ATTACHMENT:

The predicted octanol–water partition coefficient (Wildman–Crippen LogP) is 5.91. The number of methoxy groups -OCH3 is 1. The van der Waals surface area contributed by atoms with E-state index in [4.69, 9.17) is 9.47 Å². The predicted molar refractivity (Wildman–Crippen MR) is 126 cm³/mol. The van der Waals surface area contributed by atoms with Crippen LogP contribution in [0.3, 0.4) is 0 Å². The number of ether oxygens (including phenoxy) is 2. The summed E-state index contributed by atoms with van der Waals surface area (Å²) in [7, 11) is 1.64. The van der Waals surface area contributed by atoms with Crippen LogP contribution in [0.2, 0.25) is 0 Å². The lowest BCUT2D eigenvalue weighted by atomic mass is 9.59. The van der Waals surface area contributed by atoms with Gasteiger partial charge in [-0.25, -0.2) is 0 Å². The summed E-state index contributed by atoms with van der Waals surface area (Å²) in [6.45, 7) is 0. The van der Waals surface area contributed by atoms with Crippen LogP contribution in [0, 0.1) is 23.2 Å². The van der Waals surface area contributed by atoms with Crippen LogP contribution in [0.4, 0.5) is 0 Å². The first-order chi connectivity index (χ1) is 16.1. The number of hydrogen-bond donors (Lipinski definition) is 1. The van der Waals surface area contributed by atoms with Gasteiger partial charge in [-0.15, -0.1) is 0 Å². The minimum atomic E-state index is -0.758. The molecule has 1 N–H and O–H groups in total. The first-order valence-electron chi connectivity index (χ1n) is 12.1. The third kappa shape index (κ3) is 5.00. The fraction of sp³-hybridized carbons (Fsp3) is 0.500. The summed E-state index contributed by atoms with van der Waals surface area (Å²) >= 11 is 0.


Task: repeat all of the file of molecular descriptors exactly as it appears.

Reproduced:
The predicted octanol–water partition coefficient (Wildman–Crippen LogP) is 5.91. The number of methoxy groups -OCH3 is 1. The van der Waals surface area contributed by atoms with E-state index in [4.69, 9.17) is 9.47 Å². The predicted molar refractivity (Wildman–Crippen MR) is 126 cm³/mol. The van der Waals surface area contributed by atoms with Crippen LogP contribution in [0.3, 0.4) is 0 Å². The number of ether oxygens (including phenoxy) is 2. The summed E-state index contributed by atoms with van der Waals surface area (Å²) in [7, 11) is 1.64. The van der Waals surface area contributed by atoms with Crippen LogP contribution in [0.2, 0.25) is 0 Å². The lowest BCUT2D eigenvalue weighted by atomic mass is 9.59. The van der Waals surface area contributed by atoms with Gasteiger partial charge in [-0.25, -0.2) is 0 Å². The summed E-state index contributed by atoms with van der Waals surface area (Å²) in [6.45, 7) is 0. The van der Waals surface area contributed by atoms with Crippen LogP contribution in [0, 0.1) is 23.2 Å². The van der Waals surface area contributed by atoms with Crippen LogP contribution in [0.4, 0.5) is 0 Å². The first-order chi connectivity index (χ1) is 16.1. The number of hydrogen-bond donors (Lipinski definition) is 1. The van der Waals surface area contributed by atoms with Gasteiger partial charge in [-0.15, -0.1) is 0 Å². The minimum atomic E-state index is -0.758. The molecule has 1 N–H and O–H groups in total. The first-order valence-electron chi connectivity index (χ1n) is 12.1. The third kappa shape index (κ3) is 5.00. The fraction of sp³-hybridized carbons (Fsp3) is 0.500. The summed E-state index contributed by atoms with van der Waals surface area (Å²) >= 11 is 0.